Valid Tuesday July 30, 2019 to Monday August 05, 2019
US Hazards Outlook
NWS Climate Prediction Center College Park MD
EDT July 22 2019Synopsis
: As we move into the doldrums of
summer, mid-level pressure patterns over the country are forecast to be mild,
with mostly weak high pressure over the contiguous U.S. Some excessive heat may
creep into the Northeast early in the period, but should be gone by mid-week.
After a brief respite from the above normal temperatures over Alaska in week-1,
they are likely to return to the western portion of the mainland early week-2.
- Moderate risk of excessive heat for portions of
the Northeast, Tue-Wed, Jul 30-31.
- Slight risk of excessive heat for portions of the Mid-Atlantic and the
Northeast, Tue-Thu, Jul 30-Aug 1.
- Slight risk of much above normal temperatures for portions of mainland
Alaska and the Aleutians, Tue-Thu, Jul 30-Aug 1.
- Flooding possible across portions of the Central and Southern Rockies, the
Central Great Basin, and the Southwest.
For Thursday July 25 - Monday
July 29: WPC Days 3-7 U.S.
Hazards For Tuesday July 30 - Monday
The week-2 time period looks to be fairly quiet over the
majority of the country, with mid-level ridging overspreading the lower 48.
Upstream, a mid-level trough is likely over western Canada, with another
ridging over the northern Pacific through most of week-2. Models show good
agreement with the mid-level height pattern through Week-2, though the impacts
from this pattern are expected to be minimal.
The mid-level high pressure over the CONUS is expected to be weak over the
majority of the country, though it may amplify over the Northeast early in the
period. Both the GEFS and ECMWF probabilistic tools indicate a 20-60% chance of
temperatures exceeding the 85th climatological percentile over the Northeast,
with maximum temperatures forecast to remain around 90 degrees F. However, a
plume of moisture is also forecast over the region, which is likely to drive up
heat indices near 95 degrees F. A moderate risk of excessive heat is forecast
for the northern part of the region, including Maine, New Hampshire and
Vermont, for July 30-31, where air conditioning is not as widespread and the
population is more vulnerable to the impacts of heat waves. A slight risk for
excessive heat is highlighted for the wider 20% chance region for July 30-Aug 1.
Late week-1 and early week-2, a brief pause is forecast for Southwest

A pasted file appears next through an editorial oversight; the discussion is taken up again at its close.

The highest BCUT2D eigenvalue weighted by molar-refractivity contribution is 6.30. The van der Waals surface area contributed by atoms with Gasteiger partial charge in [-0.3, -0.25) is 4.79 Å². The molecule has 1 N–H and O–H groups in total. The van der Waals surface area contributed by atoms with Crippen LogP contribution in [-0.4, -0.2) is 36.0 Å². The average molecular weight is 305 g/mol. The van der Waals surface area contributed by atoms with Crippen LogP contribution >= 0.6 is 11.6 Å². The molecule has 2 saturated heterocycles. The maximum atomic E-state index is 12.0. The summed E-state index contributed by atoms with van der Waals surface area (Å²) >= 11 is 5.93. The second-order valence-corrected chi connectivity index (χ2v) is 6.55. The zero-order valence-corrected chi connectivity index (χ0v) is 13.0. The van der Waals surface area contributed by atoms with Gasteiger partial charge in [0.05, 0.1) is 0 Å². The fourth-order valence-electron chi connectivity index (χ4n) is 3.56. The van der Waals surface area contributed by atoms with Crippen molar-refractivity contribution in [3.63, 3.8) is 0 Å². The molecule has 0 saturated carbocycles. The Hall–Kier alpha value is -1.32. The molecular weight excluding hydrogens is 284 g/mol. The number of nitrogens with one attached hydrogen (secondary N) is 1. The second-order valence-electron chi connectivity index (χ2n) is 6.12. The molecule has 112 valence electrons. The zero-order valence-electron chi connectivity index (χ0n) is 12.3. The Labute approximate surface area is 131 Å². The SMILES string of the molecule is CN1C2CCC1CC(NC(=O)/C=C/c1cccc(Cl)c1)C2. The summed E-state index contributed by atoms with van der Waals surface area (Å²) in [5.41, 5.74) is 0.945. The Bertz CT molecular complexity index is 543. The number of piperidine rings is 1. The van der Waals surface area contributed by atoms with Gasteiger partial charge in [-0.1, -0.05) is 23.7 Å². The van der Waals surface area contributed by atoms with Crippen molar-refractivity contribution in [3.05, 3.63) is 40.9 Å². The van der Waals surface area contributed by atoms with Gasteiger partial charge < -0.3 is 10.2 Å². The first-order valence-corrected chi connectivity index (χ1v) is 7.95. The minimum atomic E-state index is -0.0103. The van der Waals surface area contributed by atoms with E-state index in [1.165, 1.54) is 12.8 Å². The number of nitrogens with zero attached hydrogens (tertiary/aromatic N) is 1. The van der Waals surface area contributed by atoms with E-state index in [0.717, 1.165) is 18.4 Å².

Monsoon activity. The Eastern Pacific basin is showing possible tropical
cyclone formation in some models in Week-2, indicating the region is likely to
have enhanced convection and moisture early. This enhanced moisture flow out of
the eastern Pacific should renew monsoon activity mid-week, and could lead to
flash flooding for parts of the Four Corners region for the latter half the
period. The majority of the moisture does look like it will be over Arizona,
but could stream northward toward central Colorado.
Mid-level low pressure over the Bering Sea is expected to propagate over
mainland Alaska in the middle of week-1. This will likely interrupt the
persistent above normal temperatures for much of the mainland; however, weak
mid-level ridging is expected to fill in behind the propagating trough early in
the week-2 period. A slight risk for much above normal temperatures is forecast
for the first half of the week, July 30-August 1, but concentrated along the
western coast. Toward the end of the period, this ridging is expected to weaken
further and troughing may be introduced along the South Coast. This weakly
amplified pattern is not expected to produce winds that meet the hazardous
threshold along the western coast of Alaska. The return to above normal
temperatures will likely continue to exacerbate fire weather conditions over
mainland Alaska, with the abundance of available dry fuels. According to the
Alaska Interagency Coordination Center, over 1.66 million acres have burned
statewide (as of July 18th, 2019) since the beginning of the
Forecaster: Christina Maurin
Please consult local NWS Forecast Offices for short range forecasts and region-specific information.
Week-2 Probabilistic Extremes Tool
GFS Ensemble Forecasts